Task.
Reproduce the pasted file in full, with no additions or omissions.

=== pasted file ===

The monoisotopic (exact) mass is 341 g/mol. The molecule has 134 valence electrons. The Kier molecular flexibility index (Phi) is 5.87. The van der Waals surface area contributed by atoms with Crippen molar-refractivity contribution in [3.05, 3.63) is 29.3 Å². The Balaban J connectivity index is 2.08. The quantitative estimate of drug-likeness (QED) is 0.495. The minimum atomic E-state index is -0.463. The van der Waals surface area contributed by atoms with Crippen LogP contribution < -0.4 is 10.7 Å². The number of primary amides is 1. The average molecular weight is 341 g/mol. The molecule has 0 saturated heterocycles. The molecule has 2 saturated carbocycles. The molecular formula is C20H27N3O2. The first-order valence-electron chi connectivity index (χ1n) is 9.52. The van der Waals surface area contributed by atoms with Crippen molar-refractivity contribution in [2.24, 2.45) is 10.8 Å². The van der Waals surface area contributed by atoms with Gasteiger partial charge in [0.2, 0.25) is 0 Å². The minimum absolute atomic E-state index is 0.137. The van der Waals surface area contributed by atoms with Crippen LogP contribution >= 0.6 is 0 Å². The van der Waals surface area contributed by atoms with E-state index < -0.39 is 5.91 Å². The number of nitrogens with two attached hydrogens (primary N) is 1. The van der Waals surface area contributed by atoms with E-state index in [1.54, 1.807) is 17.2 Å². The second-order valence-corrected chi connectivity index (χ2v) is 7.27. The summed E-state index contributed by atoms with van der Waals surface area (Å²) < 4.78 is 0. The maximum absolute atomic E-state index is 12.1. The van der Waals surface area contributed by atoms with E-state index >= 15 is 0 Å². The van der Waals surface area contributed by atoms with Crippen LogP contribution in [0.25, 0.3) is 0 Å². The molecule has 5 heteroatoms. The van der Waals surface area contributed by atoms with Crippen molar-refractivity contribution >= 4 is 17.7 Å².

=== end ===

The monoisotopic (exact) mass is 341 g/mol. The molecule has 134 valence electrons. The Kier molecular flexibility index (Phi) is 5.87. The van der Waals surface area contributed by atoms with Crippen molar-refractivity contribution in [3.05, 3.63) is 29.3 Å². The Balaban J connectivity index is 2.08. The quantitative estimate of drug-likeness (QED) is 0.495. The minimum atomic E-state index is -0.463. The van der Waals surface area contributed by atoms with Crippen LogP contribution < -0.4 is 10.7 Å². The number of primary amides is 1. The average molecular weight is 341 g/mol. The molecule has 0 saturated heterocycles. The molecule has 2 saturated carbocycles. The molecular formula is C20H27N3O2. The first-order valence-electron chi connectivity index (χ1n) is 9.52. The van der Waals surface area contributed by atoms with Crippen molar-refractivity contribution in [2.24, 2.45) is 10.8 Å². The van der Waals surface area contributed by atoms with Gasteiger partial charge in [0.2, 0.25) is 0 Å². The minimum absolute atomic E-state index is 0.137. The van der Waals surface area contributed by atoms with Crippen LogP contribution >= 0.6 is 0 Å². The van der Waals surface area contributed by atoms with E-state index < -0.39 is 5.91 Å². The number of nitrogens with two attached hydrogens (primary N) is 1. The van der Waals surface area contributed by atoms with E-state index in [1.54, 1.807) is 17.2 Å². The second-order valence-corrected chi connectivity index (χ2v) is 7.27. The summed E-state index contributed by atoms with van der Waals surface area (Å²) < 4.78 is 0. The maximum absolute atomic E-state index is 12.1. The van der Waals surface area contributed by atoms with E-state index >= 15 is 0 Å². The van der Waals surface area contributed by atoms with Crippen LogP contribution in [0.25, 0.3) is 0 Å². The molecule has 5 heteroatoms. The van der Waals surface area contributed by atoms with Crippen molar-refractivity contribution >= 4 is 17.7 Å².